How do we get the “right care to the right patient at the right time”? Schleidgen et al define Precision Medicine also known as Personalized Medicine (1) as seeking “to improve stratification and timing of health care by utilizing biological information and biomarkers on the level of molecular disease pathways, genetics, proteomics as well as metabolomics.” Precision Medicine (2) is an orthogonal, multimodal view of the patient from her/his cells to pathways to organs to health and disease. There are several devices and transducers that would catalyze telemedicine: Radiology, Pathology, and Wearables. I will focus on Radiology for this part of my three-part series, since all of these modalities use multi-spectral imaging.

Where first?
The world is still mostly rural. According to World Bank statistics, 19% of the USA is rural, but the worldwide average is about 30% which is a spectrum from 0% rural (Hong Kong) to 74% rural (Afghanistan). With the recent consolidations (since 2010 in the US) of hospitals into larger organizations (3), it is this 30% to 70% of the world with sparse network connectivity that needs telemedicine sooner than the well-off “worried well” folks who live in dense urban areas with close access to healthcare. China has the world’s largest number of hospitals at around 60,000 followed by India at around 15,000. The US tally is approximately 5,700 hospitals. The counter-argument to the rural needs in the US is the risk of reduction of physician numbers (4), the growing numbers of the urban poor and the elderly. Then there is the plight of poor health amongst the world’s millions of refugees who are usually stuck in no-mans-lands, fleeing conflicts that never seem to wane. All these use-cases are valid, but need prioritization.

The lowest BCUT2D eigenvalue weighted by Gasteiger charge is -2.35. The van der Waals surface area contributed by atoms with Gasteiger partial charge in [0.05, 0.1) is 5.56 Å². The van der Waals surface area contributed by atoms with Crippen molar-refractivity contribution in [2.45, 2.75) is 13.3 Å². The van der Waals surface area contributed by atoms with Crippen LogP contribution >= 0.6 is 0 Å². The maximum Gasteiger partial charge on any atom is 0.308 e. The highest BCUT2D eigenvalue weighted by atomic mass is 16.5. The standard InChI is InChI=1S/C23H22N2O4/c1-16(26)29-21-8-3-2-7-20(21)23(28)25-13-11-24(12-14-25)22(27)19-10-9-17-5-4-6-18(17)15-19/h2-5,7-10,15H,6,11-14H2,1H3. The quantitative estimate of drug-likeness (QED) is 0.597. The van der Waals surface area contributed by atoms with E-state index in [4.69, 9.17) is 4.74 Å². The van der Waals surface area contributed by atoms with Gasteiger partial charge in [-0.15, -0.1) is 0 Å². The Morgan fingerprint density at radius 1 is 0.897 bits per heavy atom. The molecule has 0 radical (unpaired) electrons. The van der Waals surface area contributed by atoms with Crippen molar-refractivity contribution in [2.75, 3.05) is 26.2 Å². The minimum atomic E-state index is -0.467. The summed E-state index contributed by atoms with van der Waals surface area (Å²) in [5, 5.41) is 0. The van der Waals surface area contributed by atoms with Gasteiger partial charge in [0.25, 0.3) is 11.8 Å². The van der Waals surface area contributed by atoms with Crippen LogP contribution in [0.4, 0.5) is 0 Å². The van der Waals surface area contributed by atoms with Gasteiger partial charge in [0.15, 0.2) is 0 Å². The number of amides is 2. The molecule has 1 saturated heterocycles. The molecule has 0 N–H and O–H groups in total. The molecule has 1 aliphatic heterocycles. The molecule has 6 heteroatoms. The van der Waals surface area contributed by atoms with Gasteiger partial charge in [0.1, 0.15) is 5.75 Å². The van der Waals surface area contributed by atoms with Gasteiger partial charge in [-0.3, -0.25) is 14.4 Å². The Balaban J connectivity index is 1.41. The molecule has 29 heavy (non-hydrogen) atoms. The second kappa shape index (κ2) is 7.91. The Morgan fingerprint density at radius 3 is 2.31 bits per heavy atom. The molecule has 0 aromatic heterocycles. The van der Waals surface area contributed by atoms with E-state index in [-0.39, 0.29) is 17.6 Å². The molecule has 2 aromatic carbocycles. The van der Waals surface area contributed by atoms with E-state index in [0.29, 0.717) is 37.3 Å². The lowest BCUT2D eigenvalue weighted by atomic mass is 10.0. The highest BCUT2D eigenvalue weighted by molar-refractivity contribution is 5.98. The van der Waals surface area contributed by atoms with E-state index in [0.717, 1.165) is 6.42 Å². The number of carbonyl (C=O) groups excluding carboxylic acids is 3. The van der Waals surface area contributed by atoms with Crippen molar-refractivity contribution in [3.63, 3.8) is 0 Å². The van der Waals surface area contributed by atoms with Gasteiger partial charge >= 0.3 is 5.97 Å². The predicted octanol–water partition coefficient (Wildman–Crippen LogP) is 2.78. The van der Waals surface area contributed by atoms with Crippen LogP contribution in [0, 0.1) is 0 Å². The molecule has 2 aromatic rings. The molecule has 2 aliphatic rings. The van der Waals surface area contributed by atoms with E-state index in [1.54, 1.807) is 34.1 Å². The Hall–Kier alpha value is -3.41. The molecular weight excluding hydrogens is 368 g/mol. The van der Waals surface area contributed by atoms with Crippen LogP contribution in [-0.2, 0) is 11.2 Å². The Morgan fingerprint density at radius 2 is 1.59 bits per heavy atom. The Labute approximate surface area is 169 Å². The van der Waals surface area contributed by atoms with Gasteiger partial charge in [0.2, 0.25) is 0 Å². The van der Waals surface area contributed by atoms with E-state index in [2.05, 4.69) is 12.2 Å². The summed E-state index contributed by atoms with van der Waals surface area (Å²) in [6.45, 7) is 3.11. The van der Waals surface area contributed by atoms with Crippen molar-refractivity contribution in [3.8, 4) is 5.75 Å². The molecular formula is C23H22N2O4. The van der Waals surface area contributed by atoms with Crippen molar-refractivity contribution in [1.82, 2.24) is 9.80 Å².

Connected Health and the “Saver App”
Many a fortune has been made by devising and selling “killer apps” on mobile platforms. In healthcare what we need is a “saver app.” Using the pyscho-social keys to the success of these “sticky” technologies, Dr. Joseph C. Kvedar succinctly builds the case for connected health in his recent book “The Internet of Healthy Things” with three strategies and three tactics:

Strategies: (1) Make It about Life; (2) Make It Personal; and (3) Reinforce Social Connections.

Tactics: (1) Employ Messaging; (2) Use Unpredictable Rewards; and (3) Use the Sentinel Effect.

Dr. Kvedar calls this “digital therapies.”

The Vendor Neutral Archive (VNA) and Virtual Radiology
The Western Roentgen Society, a predecessor of the Radiological Society of North America (RSNA), was founded in 1915 in St. Louis, Missouri (soon after the invention of the X-Ray tube in Bavaria in 1895). An interactive timeline of Radiology events can be seen here. Innovations in Radiology have always accelerated the innovations in healthcare.

The Radiology value chain is in its images and clinical reporting, as summarized in the diagram below (5):

Radiology value chain

To scale this value-chain for telemedicine, we need much larger adoption of VNA, which is an “Enterprise Class” data management system. A VNA consolidates multiple Imaging Departments into:

  • a master directory,
  • associated storage and
  • lifecycle management of data

The difference between PACS (Picture Archiving and Communications System) (6) and VNA is the Image Display and the Image Manager layers respectively.

The Image Display layer is a PACS Vendor or a Cloud based “image program”. All Admit, Discharge and Transfer (ADT) information must reside with the image. This means DICOM standards and HL7 X.12N interoperability (using service protocols like FHIR) are critical. The Image Manager for VNA is the “storage layer of images”, either local or cloud based. For telemedicine to be successful, VNA must “scale-out” exponentially and in a distributed manner within a privacy and security context.

VNA’s largest players (alphabetically) are: Agfa, CareStream, FujiFilm (TeraMedica), IBM (Merge), Perceptive Software (Acuo), Philips and Siemens. The merger of NightHawk Radiology with vRad which was then acquired by MedNax and IBM’s acquisition of Merge Healthcare (in Aug 2015) are important landmarks in this trend.